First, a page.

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Promoting Good Governance.

Macron to Buhari: We have to understand why many people are joining terrorism

“We have to understand why so many people are joining terrorism. We have to convey two messages: Your government will provide security for you. Your government will provide opportunities for you.”

These were the words of 40-year old France President, Emmanuel Macron, during his visit to President Muhammadu Buhari at the State House on Tuesday.

Macron said this via his verified twitter handle, hours after his meeting with Buhari.

The two leaders’ discussion centred on security, especially with regards G5S colonies (Mauritania, Mali, Niger, Chad and Burkina Faso), and how to improve security in the Sahel region.They also discussed economic issues and the Inter Basin Water Transfer for Lake Chad.

Speaking during a press conference after the meeting, Macron made it clear that though France will maintain its presence in some of the African countries plagued by terrorism, the country cannot unilaterally solve the problem of terrorism in Africa.

He called on African leaders to work in synergy and come up with an “African plan” that will effectively root out terrorism in the continent.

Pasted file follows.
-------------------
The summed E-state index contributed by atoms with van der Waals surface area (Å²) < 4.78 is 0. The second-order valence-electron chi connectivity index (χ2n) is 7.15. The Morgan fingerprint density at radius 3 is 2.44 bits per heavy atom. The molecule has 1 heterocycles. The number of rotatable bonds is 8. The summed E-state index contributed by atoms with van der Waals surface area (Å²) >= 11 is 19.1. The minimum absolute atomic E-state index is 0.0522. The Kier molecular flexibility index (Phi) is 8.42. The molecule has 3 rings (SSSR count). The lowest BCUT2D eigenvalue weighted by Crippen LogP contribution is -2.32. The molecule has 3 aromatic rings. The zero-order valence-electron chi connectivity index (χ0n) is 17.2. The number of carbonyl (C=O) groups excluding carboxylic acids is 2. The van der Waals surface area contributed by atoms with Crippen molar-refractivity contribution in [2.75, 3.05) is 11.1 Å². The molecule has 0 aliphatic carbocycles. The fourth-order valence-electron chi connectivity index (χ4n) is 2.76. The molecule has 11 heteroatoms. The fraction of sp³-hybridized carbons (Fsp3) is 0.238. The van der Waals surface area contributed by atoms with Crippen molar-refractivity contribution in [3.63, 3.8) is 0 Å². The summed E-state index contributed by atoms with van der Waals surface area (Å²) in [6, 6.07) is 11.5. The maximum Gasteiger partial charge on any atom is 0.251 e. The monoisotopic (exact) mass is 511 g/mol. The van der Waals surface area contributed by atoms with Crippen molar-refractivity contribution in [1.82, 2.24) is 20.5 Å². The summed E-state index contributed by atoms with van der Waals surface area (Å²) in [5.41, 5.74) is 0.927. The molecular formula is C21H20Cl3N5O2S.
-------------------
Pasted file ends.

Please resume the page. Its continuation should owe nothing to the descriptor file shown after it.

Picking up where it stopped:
“What is important to me is how different African governments organize themselves to fight against terrorism and get rid of these people and especially Jihadists,”Macron said.

“That’s why I do accompany and do promote the G5/Sahel Initiatives and I think as far as we are concerned, Nigeria, Niger, Chad, and Cameroon are very important to the fight against Boko Haram.”

“I think the main plan is an African plan and France is not the one to solve or fix African situations.

“So what we want to do is that we will intervene and maintain our presence in Africa and Sahel to fight against terrorism especially in Mali and in the region. And we will stay as long as it is requested by our friends, especially Mali.”

Nigeria is considered the country with the highest number of out-of-school children in the world and many say these children become easy recruits for religious extremists.

In northern Nigeria – where the Boko Haram crisis is worse felt – the Almajiri Islamic education system has been described by many as the breeding ground for religious extremists.

The mother of Abubakar Shekau, Leader of Boko Haram, told the Voice of America in an interview, that Shekau had left home as a child to become an almajiri in Maiduguri, capital of Borno State, under the tutelage of Mohammed Yusuf, the founder of Boko Haram. It was there that he was radicalised.

Yusuf preached an extreme version of Islam which views western education as a taboo, and after his the extrajudicial killing by the Nigerian police in 2009, Boko Haram, now led by Shekau, became extremely dangerous.

The group has killed over 100,000 people and displaced more than two million others, according to the Borno State government.

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